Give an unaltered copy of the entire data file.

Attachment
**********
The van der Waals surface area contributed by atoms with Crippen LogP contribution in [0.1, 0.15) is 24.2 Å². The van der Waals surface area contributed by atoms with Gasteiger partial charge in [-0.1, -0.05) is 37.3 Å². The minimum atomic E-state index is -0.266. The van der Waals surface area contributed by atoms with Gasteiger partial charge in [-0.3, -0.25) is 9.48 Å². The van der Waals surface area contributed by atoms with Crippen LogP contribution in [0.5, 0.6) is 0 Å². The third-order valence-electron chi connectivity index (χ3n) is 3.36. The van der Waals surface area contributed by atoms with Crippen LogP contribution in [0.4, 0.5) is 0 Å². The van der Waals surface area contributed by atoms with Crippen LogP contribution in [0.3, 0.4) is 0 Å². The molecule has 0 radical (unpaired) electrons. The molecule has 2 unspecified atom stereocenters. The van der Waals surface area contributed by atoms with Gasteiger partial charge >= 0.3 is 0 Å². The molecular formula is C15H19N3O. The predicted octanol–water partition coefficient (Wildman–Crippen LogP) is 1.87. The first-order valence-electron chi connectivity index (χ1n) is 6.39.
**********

The van der Waals surface area contributed by atoms with Crippen LogP contribution in [0.1, 0.15) is 24.2 Å². The van der Waals surface area contributed by atoms with Gasteiger partial charge in [-0.1, -0.05) is 37.3 Å². The minimum atomic E-state index is -0.266. The van der Waals surface area contributed by atoms with Gasteiger partial charge in [-0.3, -0.25) is 9.48 Å². The van der Waals surface area contributed by atoms with Crippen LogP contribution in [0.5, 0.6) is 0 Å². The third-order valence-electron chi connectivity index (χ3n) is 3.36. The van der Waals surface area contributed by atoms with Crippen LogP contribution in [0.4, 0.5) is 0 Å². The van der Waals surface area contributed by atoms with Crippen LogP contribution in [0.3, 0.4) is 0 Å². The molecule has 0 radical (unpaired) electrons. The molecule has 2 unspecified atom stereocenters. The van der Waals surface area contributed by atoms with Gasteiger partial charge >= 0.3 is 0 Å². The molecular formula is C15H19N3O. The predicted octanol–water partition coefficient (Wildman–Crippen LogP) is 1.87. The first-order valence-electron chi connectivity index (χ1n) is 6.39.